GREGORY:  Here‘s my question to both of you.  You have both run big time presidential campaigns.  The reality is that the ground is shifting every day.  This is a crisis that is unfolding.  There will be a big hit for the taxpayer.  We don‘t know the full extent of that.  It is also a crisis that is going to go under the radar here at some point, where it is not going to seem quite as urgent.  We‘ll probably still have weeks to go before election day.  And your target, and these campaigns on both sides, is the independent voter. 

In the minds of the campaigns, where is the focus right now?  What is the message?  Where does the debate go?  Mike, you start. 

MURPHY:  Well, McCain wants to own change and clean up Washington.  He is not going to cede that ground as a long time reformer to Obama.  I think they see a ray of hope in an economic crisis, to the extent anybody can see hope and anything in it, is that a strong guy like McCain who is ready to take on the entrenched special interests could be seen as having an advantage by those independents.  I think if McCain can get back to his narrative as the bipartisan, clean up the mess kind of guy, he can make some real progress here. 

If he boxes himself in this election years in a pure partisan box, he has a problem.  It is not a Republican year.  It‘s not a Republican year.  He has to be Republican plus.  I think you have to hear more problem solving, more bipartisan.  But he‘s got the credentials as a reformer.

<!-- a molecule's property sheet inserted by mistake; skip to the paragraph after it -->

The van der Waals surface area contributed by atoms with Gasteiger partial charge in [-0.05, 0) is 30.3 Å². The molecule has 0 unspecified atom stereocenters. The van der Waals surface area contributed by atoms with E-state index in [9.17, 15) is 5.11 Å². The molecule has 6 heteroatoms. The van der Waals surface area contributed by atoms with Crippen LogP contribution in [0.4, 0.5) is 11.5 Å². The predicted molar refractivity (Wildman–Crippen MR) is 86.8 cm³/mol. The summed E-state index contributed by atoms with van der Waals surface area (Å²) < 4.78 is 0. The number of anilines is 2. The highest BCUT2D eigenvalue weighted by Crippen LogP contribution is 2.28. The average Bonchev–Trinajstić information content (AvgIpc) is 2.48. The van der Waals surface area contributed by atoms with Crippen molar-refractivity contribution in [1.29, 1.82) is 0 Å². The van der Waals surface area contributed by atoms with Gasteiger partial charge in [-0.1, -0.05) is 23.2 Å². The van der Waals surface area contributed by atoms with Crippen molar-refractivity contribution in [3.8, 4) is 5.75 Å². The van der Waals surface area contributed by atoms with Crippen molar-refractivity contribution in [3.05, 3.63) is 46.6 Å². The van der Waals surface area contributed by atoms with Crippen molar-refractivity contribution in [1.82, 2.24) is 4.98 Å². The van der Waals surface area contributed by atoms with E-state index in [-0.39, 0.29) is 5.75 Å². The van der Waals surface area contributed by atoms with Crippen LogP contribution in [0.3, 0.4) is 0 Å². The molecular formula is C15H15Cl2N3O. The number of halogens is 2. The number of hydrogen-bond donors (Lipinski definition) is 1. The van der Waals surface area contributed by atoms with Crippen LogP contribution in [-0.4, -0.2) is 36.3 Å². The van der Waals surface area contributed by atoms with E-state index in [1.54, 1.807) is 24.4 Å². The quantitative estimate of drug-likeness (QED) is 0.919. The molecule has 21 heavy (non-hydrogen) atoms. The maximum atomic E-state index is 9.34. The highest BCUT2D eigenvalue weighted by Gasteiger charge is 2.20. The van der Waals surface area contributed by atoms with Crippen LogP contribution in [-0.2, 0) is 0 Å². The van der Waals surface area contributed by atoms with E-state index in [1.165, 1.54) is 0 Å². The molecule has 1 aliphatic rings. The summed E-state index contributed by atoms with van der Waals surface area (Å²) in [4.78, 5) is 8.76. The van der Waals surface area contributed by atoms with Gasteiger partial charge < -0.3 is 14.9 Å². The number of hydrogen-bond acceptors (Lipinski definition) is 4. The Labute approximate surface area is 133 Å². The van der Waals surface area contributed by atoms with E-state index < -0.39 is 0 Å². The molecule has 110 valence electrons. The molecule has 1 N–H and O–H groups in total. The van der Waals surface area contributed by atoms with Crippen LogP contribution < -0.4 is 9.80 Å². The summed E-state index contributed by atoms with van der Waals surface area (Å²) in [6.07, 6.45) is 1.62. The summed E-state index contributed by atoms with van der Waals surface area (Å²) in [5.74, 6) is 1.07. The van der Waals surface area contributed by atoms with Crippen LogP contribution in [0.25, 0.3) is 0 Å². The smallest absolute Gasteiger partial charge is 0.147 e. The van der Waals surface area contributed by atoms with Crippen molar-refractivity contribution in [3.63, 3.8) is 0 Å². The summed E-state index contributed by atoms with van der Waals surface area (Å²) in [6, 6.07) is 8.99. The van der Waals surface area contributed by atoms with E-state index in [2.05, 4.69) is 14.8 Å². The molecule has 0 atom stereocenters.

GREGORY:  And finally, Bob, I don‘t have to remind you of the 2004 race, where Karl Rove said, if the topic is the war on terror, George Bush wins.  It was ultimately the case.  Does that mean, in this case, for Barack Obama, the economy is always the topic here between now and election day? 

SHRUM:  I think Obama has been very smart to stay on the economy all through these weeks of Palin mania, when, frankly, Palin, in my view, was a Hail Mary pass.  Most Hail Mary passes don‘t make it to the end zone.  The campaign was bound to come back to the real ground of decision here, and that is the economy, for example, health care, these real issues.  And I think Obama stayed there, put up with the fact that he wasn‘t dominating the headlines.  And events brought the whole campaign back to him. 

But if Murphy were running McCain‘s campaign, I think we might see a campaign from McCain like the one Murphy is defending, where he sounds bipartisan, where he looks presidential.  Instead, we‘re seeing him as bitter, partisan, angry, hurling charges no one believes.  For heaven‘s sakes, getting attacked by the “Wall Street Journal” for the cheap ploy of saying Chris Cox, who is the chairman of the SEC, ought to be fired because he was looking for a quick fix way to separate himself from Bush.  That‘s not how you get elected president.